In a pandemic market, customers might accept that price increases are on the cards, but that doesn’t mean restaurateurs can’t try and make these hikes more palatable. By Meg Crawford
The imperative for businesses to boost profit is greater than ever, and price hikes are not just tempting, but inevitable. It comes with a caveat though—don’t do it without careful prior analysis. With that in mind, three industry experts share their top tips for inflating prices without risking clientele.
1: Increase items with a lower mark-up
Increasing lower mark-up menu items is an option but don’t be tempted to do it across the board. “You’ve got to be careful increasing items where people know the price,” warns Francis Loughran, managing director of food and hospitality consulant, Future Food. “For instance, people know that coffee is a certain price because they buy it every day and they know it’s competitive. It’s better to bury a couple of dollars in items where people are not totally across the price and it’s not an everyday purchase. For example, a $10 sandwich becomes $11.”
That said, Mark Field, director and co-founder of food boutique consulting business Prof. Consulting Group, senses that a mark-up is possible right now, even on everyday consumables.
He gives the example of coughing up $5.50 recently for a 6am airport coffee. “I took a second to think, ‘That’s dearer than I remember paying for coffee at the airport’,” Field says. “Yes, it was a good coffee, and, yes, the service was what you’d normally get at the airport for that time in the morning. But what struck home was that if coffee needs to go up 10 per cent as a COVID tax so that they’re still in business and open at odd times the next time I’m at the airport, as a consumer, I understand that.”
Even so, Field warns proprietors against indiscriminate increases. “If someone took the attitude that, ‘The market is really challenging, we need to increase profitability, so let’s ramp up the cost of everything’, I don’t think that would resonate as well.”
2: Introduce portion options
While the natural tendency is to leverage profit against a reduction in portion size, it might be wiser to expand portion options. “I’m not an advocate for just making meal sizes smaller,” Field explains. “If you’ve got a favourite local cafe and you always pick the Wednesday night special, and you go back and it’s smaller, because they need to increase profitability, it’s brand damaging.”
Loughran agrees. “I think it’s much better to offer two options—a standard portion and a smaller portion,” he says. “These days, couples commonly share main courses. A lot of people don’t want big meals anymore. We’ve been educated on diet and portion size, and it’s perfectly okay to offer dual portion sizes and adjust the price accordingly.”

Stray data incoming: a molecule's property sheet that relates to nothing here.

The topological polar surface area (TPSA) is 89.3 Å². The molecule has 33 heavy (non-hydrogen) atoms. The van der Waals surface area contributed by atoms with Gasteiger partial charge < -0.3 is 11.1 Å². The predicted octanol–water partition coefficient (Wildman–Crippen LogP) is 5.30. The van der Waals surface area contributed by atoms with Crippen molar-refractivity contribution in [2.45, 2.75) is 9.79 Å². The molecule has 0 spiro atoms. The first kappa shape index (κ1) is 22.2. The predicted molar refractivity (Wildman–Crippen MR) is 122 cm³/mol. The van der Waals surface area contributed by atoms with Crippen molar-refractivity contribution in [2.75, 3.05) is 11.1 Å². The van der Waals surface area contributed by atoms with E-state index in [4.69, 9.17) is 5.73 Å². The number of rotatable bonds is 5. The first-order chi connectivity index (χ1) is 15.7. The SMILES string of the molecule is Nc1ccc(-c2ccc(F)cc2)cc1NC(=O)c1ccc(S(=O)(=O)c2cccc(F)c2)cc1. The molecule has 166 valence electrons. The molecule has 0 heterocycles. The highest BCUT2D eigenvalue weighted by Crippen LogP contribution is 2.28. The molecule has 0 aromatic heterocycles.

3: Introduce new products
Glen Bagnara, director of Launch Pad H and now co-owner of two new Melbourne venues—Hemingway’s Wine Room and Bar Bianco—acknowledges it’s risky to reduce portion size alone. He suggests a different tack again.
“You’re better off changing the entire product, rather than reducing the portion—especially if the ingredients have become too expensive, because regular clientele will be all over it. You may feel the heat from taking something off the menu if it’s someone’s favourite dish, but as long as you explain the rationale, most people are happy.”
4: Increase premium products or find a niche
The cost of ingredients has gone up across the board, especially when it comes to proteins. In response, Bagnara suggests that proprietors analyse their costs weekly to see where tweaks can be made, with a close eye on big-ticket items. “Say you charge $65 for a 200-gram wagyu rump. If you put that up to 68 bucks, the clientele who will buy it won’t blink an eyelid. So, just put the price up—you can’t carry that price increase.”
His next suggestion, made in the nicest possible way, is to mine niche markets. “It’s a really smart move to increase price with things like vegan and vegetarian dishes,” he notes. “You have a captive audience. They’re going to order regardless. Plus, they will understand that the price has gone up substantially because they’re going to see that in the supermarket.”
5: Be reasonable
Like Field, Loughran is convinced that customers understand the industry has suffered severely due to COVID-19. In turn, they’re willing to absorb increases, but there’s a limit.
“People acknowledge and accept that prices need to go up, so places can generate the revenue to keep open. By accepting that, you’re making a contribution to keeping a venue open as an employer and a loyal part of the community. However, the ability to structure pricing is contingent on it being reasonable. If a customer ever feels they’re being gouged, it leads to dissatisfaction. Pricing is a very sensitive topic.”